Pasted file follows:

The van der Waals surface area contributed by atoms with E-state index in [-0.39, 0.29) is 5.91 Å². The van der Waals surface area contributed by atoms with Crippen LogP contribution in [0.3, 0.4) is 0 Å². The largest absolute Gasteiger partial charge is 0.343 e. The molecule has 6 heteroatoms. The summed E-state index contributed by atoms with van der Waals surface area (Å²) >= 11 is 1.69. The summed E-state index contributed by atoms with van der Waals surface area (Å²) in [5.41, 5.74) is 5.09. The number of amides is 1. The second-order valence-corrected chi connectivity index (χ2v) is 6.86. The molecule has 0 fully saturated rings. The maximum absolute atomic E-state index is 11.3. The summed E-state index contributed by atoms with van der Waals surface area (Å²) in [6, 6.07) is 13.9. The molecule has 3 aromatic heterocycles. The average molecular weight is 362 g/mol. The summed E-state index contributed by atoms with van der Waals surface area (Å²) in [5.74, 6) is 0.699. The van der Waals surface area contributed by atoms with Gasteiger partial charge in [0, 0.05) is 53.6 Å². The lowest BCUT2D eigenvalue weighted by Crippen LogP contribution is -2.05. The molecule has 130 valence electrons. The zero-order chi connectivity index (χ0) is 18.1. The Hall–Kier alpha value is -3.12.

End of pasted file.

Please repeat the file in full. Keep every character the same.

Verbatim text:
The van der Waals surface area contributed by atoms with E-state index in [-0.39, 0.29) is 5.91 Å². The van der Waals surface area contributed by atoms with Crippen LogP contribution in [0.3, 0.4) is 0 Å². The largest absolute Gasteiger partial charge is 0.343 e. The molecule has 6 heteroatoms. The summed E-state index contributed by atoms with van der Waals surface area (Å²) >= 11 is 1.69. The summed E-state index contributed by atoms with van der Waals surface area (Å²) in [5.41, 5.74) is 5.09. The number of amides is 1. The second-order valence-corrected chi connectivity index (χ2v) is 6.86. The molecule has 0 fully saturated rings. The maximum absolute atomic E-state index is 11.3. The summed E-state index contributed by atoms with van der Waals surface area (Å²) in [6, 6.07) is 13.9. The molecule has 3 aromatic heterocycles. The average molecular weight is 362 g/mol. The summed E-state index contributed by atoms with van der Waals surface area (Å²) in [5.74, 6) is 0.699. The van der Waals surface area contributed by atoms with Gasteiger partial charge in [0, 0.05) is 53.6 Å². The lowest BCUT2D eigenvalue weighted by Crippen LogP contribution is -2.05. The molecule has 130 valence electrons. The zero-order chi connectivity index (χ0) is 18.1. The Hall–Kier alpha value is -3.12.